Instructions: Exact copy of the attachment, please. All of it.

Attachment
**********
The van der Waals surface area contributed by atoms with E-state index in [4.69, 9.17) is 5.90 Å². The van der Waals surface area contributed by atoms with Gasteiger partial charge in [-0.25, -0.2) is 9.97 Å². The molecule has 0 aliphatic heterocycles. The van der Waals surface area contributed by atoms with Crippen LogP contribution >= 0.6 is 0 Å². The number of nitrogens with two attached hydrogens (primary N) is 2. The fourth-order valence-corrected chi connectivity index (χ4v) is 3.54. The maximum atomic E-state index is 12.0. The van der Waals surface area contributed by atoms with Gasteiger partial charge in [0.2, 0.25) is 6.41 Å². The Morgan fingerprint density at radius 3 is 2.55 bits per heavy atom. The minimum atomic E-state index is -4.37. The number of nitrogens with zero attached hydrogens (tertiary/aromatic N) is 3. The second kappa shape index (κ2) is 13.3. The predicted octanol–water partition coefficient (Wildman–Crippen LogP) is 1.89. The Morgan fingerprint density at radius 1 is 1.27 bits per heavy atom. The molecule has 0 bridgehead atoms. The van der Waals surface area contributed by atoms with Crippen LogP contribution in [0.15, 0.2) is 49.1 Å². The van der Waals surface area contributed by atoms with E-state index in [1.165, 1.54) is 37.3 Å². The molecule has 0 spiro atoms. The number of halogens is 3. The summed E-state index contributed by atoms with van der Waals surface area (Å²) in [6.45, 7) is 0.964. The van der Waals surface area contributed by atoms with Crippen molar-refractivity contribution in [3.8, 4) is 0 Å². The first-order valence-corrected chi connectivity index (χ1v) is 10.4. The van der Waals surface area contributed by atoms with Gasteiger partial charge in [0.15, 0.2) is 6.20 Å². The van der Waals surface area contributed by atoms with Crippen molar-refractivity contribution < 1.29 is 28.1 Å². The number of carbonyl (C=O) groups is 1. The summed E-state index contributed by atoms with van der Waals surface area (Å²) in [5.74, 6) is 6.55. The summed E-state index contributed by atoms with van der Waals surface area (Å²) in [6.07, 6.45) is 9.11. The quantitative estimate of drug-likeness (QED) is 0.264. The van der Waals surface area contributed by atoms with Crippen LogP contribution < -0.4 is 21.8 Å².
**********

The van der Waals surface area contributed by atoms with E-state index in [4.69, 9.17) is 5.90 Å². The van der Waals surface area contributed by atoms with Gasteiger partial charge in [-0.25, -0.2) is 9.97 Å². The molecule has 0 aliphatic heterocycles. The van der Waals surface area contributed by atoms with Crippen LogP contribution >= 0.6 is 0 Å². The number of nitrogens with two attached hydrogens (primary N) is 2. The fourth-order valence-corrected chi connectivity index (χ4v) is 3.54. The maximum atomic E-state index is 12.0. The van der Waals surface area contributed by atoms with Gasteiger partial charge in [0.2, 0.25) is 6.41 Å². The Morgan fingerprint density at radius 3 is 2.55 bits per heavy atom. The minimum atomic E-state index is -4.37. The number of nitrogens with zero attached hydrogens (tertiary/aromatic N) is 3. The second kappa shape index (κ2) is 13.3. The predicted octanol–water partition coefficient (Wildman–Crippen LogP) is 1.89. The Morgan fingerprint density at radius 1 is 1.27 bits per heavy atom. The molecule has 0 bridgehead atoms. The van der Waals surface area contributed by atoms with Crippen LogP contribution in [0.15, 0.2) is 49.1 Å². The van der Waals surface area contributed by atoms with E-state index in [1.165, 1.54) is 37.3 Å². The molecule has 0 spiro atoms. The number of halogens is 3. The summed E-state index contributed by atoms with van der Waals surface area (Å²) in [6.45, 7) is 0.964. The van der Waals surface area contributed by atoms with Crippen molar-refractivity contribution in [3.8, 4) is 0 Å². The first-order valence-corrected chi connectivity index (χ1v) is 10.4. The van der Waals surface area contributed by atoms with Gasteiger partial charge in [0.15, 0.2) is 6.20 Å². The van der Waals surface area contributed by atoms with Crippen molar-refractivity contribution < 1.29 is 28.1 Å². The number of carbonyl (C=O) groups is 1. The summed E-state index contributed by atoms with van der Waals surface area (Å²) in [5.74, 6) is 6.55. The summed E-state index contributed by atoms with van der Waals surface area (Å²) in [6.07, 6.45) is 9.11. The quantitative estimate of drug-likeness (QED) is 0.264. The van der Waals surface area contributed by atoms with Crippen LogP contribution < -0.4 is 21.8 Å².